Not that I have already obtained all this, or have already arrived at my goal, but I press on to take hold of that for which Christ Jesus took hold of me. Brothers and sisters, I do not consider myself yet to have taken hold of it. But one thing I do: Forgetting what is behind and straining toward what is ahead, I press on toward the goal to win the prize for which God has called me heavenward in Christ Jesus (Philippians 3:12-14).
We need a re-focus on the future and claiming it for Jesus. That means asking two important questions about what we do as congregations:
- Does this activity, this ministry, this investment of time, help us live as a church the way Jesus lived in his world?
- Does this position, this practice, this decision, help us ensure that our grandchildren will pass on their faith?
Paul taught Timothy to live for four generations and in so doing challenged us to live for our grandchildren (physical or spiritual) to pass on their faith:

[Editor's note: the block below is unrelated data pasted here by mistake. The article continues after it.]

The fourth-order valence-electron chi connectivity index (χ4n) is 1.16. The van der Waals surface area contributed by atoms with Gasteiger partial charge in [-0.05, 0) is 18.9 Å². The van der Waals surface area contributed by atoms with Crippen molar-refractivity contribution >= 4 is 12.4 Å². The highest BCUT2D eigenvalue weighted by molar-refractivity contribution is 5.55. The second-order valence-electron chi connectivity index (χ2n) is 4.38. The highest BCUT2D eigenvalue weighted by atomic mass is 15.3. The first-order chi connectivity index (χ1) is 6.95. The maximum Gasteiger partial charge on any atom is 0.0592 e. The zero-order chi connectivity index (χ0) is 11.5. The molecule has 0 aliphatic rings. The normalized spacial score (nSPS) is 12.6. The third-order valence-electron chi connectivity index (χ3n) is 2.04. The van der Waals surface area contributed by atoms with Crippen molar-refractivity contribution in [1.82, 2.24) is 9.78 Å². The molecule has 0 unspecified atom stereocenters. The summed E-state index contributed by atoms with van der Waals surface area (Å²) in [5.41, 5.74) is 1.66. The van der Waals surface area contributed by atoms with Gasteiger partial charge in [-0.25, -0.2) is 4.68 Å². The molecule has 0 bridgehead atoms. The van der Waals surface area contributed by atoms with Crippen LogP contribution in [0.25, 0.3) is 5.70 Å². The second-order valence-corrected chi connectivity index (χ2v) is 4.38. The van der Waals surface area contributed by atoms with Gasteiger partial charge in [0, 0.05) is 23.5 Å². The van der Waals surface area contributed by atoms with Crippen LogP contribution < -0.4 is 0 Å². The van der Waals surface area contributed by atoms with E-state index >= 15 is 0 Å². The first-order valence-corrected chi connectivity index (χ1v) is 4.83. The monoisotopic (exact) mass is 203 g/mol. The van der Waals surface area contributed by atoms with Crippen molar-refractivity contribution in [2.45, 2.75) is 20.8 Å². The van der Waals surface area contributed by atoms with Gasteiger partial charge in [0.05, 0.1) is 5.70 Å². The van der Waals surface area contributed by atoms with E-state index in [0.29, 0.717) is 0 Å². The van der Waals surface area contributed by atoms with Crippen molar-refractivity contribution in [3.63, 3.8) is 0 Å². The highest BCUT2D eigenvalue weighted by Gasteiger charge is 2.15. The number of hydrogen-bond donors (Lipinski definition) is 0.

You then, my son, be strong in the grace that is in Christ Jesus. And the things you have heard me say in the presence of many witnesses entrust to reliable people who will also be qualified to teach others (2 Timothy 2:1-2).
Transitions in the life of a congregation — the loss of a key ministry, the long slow decline in church attendance, a squabble and split, or the gift of many young people — all have one thing in common. They are times ripe for us to re-examine our mission based on the example of Jesus. They are moments in our history when we can begin to live for the future of our children and grandchildren. We don’t want our future generations to be little more than church-goers with lists of demands that must be fulfilled to keep them happy. We want people committed to living the life of Jesus at any cost. We want them to live that life with great passion. Let’s seize our moments of transition and use them to shape the future of our legacy of faith.